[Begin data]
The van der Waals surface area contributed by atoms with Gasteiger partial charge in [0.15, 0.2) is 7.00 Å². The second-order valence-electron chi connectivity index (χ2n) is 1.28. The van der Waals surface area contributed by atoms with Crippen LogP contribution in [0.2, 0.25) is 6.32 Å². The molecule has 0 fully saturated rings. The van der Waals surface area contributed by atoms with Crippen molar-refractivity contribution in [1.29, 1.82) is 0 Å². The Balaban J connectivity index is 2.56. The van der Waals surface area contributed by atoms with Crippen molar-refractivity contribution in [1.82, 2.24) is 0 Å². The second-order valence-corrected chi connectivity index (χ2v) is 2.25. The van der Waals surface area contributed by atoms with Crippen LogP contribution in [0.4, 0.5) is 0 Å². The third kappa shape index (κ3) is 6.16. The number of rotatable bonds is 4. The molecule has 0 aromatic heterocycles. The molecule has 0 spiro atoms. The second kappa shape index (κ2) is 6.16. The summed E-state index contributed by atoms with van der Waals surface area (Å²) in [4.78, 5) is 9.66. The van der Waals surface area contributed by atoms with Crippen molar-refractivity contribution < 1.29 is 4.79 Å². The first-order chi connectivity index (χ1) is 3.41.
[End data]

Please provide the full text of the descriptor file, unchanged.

The van der Waals surface area contributed by atoms with Gasteiger partial charge in [0.15, 0.2) is 7.00 Å². The second-order valence-electron chi connectivity index (χ2n) is 1.28. The van der Waals surface area contributed by atoms with Crippen LogP contribution in [0.2, 0.25) is 6.32 Å². The molecule has 0 fully saturated rings. The van der Waals surface area contributed by atoms with Crippen molar-refractivity contribution in [1.29, 1.82) is 0 Å². The Balaban J connectivity index is 2.56. The van der Waals surface area contributed by atoms with Crippen molar-refractivity contribution in [1.82, 2.24) is 0 Å². The second-order valence-corrected chi connectivity index (χ2v) is 2.25. The van der Waals surface area contributed by atoms with Crippen LogP contribution in [0.4, 0.5) is 0 Å². The third kappa shape index (κ3) is 6.16. The number of rotatable bonds is 4. The molecule has 0 aromatic heterocycles. The molecule has 0 spiro atoms. The second kappa shape index (κ2) is 6.16. The summed E-state index contributed by atoms with van der Waals surface area (Å²) in [4.78, 5) is 9.66. The van der Waals surface area contributed by atoms with Crippen molar-refractivity contribution < 1.29 is 4.79 Å². The first-order chi connectivity index (χ1) is 3.41.